On the fourth Thursday of November, families across the United States will come together to give thanks and enjoy copious amounts of turkey, stuffing, football, and pumpkin pie. For many, Thanksgiving can be a time of overindulgence, but it’s essential to keep this in check by working toward reducing waste and having an all-around more sustainable holiday. It’s possible to have a bountiful holiday celebration without throwing food in the trash.
Clean and Organize Your Refrigerator and Pantry
Not only will cleaning out your fridge and pantry help to reduce stress while preparing a large meal, but it will allow you to take inventory of your ingredients. This will help you avoid purchasing items you don’t need, ultimately reducing unnecessary waste.
Use a Food Planning Calculator to Create Your Shopping List
This year, many people anticipate having a smaller Thanksgiving celebration, so it’s important that you plan for the number of guests you expect to have at the dinner table. It can be tricky to determine how much of what to buy, but you can use this food planning calculator to help you.
Some may argue that leftovers are the best part of Thanksgiving but make sure to plan for how you would like to use them.
Before disposing of turkey bones and leftover vegetables, you can use them to make homemade stock. You can use this nutrient-dense stock later to make soups or sauces.
You can also freeze leftovers to enjoy later. Store your leftover turkey, stuffing, cranberries, mashed potatoes, and gravy in freezer bags to avoid food waste.
Compost Scraps and Leftovers
When you can’t find a use for scraps or leftovers, compost them. It’s helpful to have separate containers during meal prep so you can easily sort compostable material from non-compostable material. Toss your vegetable and fruit scraps, eggshells, and gourds into a container to add your GEOBIN® Composter. By composting this organic material, you’ll be diverting waste from landfills and providing your compost with valuable nitrogen-rich material. You can also compost unbleached paper products, which are a good source of carbon.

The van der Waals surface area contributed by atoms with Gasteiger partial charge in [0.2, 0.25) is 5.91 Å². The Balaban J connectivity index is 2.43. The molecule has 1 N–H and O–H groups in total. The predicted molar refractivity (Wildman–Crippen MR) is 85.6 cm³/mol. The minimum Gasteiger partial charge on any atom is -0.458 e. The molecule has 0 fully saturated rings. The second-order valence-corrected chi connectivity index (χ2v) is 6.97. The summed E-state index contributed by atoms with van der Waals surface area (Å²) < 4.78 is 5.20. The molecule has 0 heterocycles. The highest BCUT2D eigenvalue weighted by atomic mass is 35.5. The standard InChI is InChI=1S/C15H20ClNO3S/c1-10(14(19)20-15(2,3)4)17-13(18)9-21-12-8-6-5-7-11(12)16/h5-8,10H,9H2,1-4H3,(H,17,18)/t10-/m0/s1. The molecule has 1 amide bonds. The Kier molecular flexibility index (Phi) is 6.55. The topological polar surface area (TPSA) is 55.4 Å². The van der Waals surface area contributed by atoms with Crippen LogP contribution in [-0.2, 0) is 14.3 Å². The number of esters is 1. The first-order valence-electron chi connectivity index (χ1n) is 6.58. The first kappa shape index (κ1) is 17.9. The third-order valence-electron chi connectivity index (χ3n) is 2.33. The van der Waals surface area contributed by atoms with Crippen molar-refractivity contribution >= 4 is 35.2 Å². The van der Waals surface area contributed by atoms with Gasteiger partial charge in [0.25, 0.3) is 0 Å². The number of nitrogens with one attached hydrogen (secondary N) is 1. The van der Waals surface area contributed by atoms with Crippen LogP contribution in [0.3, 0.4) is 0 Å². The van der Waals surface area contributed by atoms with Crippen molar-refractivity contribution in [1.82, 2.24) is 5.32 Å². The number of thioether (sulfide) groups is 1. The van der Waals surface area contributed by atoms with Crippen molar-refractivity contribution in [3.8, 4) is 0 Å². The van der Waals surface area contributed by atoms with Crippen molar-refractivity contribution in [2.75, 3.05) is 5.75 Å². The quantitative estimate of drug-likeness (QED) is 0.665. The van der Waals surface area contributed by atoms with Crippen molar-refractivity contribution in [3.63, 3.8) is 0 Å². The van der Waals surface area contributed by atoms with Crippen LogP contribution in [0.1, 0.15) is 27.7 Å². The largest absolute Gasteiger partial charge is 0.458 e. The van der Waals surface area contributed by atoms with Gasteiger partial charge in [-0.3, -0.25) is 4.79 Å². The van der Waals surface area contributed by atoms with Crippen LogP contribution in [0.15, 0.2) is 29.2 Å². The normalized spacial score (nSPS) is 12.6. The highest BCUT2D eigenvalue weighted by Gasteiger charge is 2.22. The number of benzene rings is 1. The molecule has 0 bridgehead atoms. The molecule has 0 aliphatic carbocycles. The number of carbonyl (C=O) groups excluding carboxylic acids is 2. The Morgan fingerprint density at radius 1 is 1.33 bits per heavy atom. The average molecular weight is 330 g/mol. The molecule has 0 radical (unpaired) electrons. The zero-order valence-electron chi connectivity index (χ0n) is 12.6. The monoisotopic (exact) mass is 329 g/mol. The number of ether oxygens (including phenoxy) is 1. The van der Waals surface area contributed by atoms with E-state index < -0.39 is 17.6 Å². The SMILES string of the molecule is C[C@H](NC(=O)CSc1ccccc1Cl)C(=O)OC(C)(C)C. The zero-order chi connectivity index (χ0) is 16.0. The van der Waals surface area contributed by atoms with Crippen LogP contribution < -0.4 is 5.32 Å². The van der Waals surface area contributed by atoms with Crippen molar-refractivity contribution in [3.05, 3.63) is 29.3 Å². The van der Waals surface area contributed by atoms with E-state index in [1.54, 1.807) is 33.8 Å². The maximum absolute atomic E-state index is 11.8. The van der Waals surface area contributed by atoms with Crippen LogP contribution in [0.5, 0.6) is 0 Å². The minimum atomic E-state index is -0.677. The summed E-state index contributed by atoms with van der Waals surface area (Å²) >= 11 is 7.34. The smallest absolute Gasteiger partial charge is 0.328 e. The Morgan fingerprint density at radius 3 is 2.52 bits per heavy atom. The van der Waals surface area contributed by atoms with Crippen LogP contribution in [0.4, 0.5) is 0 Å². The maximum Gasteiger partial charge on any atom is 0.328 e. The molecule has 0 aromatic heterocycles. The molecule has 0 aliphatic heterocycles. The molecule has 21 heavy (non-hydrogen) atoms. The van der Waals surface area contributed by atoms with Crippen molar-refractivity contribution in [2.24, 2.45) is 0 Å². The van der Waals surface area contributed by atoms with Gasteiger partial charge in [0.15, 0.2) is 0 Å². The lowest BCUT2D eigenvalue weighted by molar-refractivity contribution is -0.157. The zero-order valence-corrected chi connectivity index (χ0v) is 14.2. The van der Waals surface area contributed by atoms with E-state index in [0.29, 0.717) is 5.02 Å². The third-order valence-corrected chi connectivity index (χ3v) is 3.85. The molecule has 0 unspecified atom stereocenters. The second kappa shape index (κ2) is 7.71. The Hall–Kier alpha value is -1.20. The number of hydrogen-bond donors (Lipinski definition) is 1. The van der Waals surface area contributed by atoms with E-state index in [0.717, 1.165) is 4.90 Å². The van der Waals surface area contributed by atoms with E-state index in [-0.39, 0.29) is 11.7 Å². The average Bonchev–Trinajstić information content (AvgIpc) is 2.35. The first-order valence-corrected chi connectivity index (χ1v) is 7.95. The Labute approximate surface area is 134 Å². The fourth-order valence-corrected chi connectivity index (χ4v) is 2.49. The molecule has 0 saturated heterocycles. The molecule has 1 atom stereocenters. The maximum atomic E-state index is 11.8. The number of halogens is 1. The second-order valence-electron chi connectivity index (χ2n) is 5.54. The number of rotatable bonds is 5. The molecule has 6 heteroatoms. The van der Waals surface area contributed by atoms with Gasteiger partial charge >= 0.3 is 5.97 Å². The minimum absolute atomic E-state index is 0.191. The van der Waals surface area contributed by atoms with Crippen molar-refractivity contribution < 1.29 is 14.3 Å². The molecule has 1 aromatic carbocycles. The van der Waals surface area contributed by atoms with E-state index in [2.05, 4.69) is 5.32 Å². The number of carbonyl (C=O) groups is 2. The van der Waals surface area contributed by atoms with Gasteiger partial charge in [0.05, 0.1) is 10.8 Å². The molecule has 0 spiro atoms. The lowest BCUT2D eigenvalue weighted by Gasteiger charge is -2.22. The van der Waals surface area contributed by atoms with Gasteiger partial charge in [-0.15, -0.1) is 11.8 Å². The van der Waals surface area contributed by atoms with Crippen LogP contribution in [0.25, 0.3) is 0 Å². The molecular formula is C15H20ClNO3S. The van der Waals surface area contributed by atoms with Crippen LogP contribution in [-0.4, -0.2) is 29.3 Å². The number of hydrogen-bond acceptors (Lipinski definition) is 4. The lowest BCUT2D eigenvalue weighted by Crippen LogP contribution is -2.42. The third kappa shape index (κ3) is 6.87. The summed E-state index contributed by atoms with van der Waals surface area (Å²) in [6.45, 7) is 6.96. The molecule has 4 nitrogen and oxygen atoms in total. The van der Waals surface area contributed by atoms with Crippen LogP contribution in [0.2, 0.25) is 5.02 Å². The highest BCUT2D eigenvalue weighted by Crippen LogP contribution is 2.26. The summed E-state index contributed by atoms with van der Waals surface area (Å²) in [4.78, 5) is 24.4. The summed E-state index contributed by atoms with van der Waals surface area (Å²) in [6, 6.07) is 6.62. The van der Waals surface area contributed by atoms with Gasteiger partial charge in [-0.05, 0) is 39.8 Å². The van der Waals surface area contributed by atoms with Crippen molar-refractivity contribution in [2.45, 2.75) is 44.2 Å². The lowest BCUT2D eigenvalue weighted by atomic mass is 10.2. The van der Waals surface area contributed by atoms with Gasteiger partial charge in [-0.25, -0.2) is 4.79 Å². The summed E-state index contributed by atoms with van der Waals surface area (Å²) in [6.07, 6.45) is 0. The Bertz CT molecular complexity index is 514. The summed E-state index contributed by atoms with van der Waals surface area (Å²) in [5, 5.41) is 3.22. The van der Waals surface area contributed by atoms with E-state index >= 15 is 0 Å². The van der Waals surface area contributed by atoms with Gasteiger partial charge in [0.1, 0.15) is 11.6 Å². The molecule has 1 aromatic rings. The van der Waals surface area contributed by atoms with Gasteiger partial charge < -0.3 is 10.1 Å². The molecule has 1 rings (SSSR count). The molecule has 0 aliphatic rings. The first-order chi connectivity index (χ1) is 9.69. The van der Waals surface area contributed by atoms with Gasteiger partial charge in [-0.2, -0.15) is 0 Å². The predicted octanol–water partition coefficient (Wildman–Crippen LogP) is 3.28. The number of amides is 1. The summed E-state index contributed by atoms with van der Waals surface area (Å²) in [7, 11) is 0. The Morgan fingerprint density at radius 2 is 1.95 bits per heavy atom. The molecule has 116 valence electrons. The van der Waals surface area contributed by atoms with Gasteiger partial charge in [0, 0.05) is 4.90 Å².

|What You Should Compost|
What You Shouldn’t Compost
|Compost With Caution|
Vegetable & fruit scraps like potato and carrot peels, winter squash shells, lettuce, onions, citrus peels, apples, and tomatoes
Meat and bones: Difficult to break down and attract unwanted pests
Cooked vegetables: This is okay in moderation, but generally only if they were not cooked in fat.
Unbleached paper products
Fats, grease, lard, or oils: Attract unwanted pests
Cooked starches: Attract unwanted pests
Dairy: Attracts unwanted pests
According to the EPA, food waste accounts for 20% of what goes into landfills. With a little extra planning and mindfulness about your holiday meal, you can help to reduce the amount of organic matter that ends up in landfills.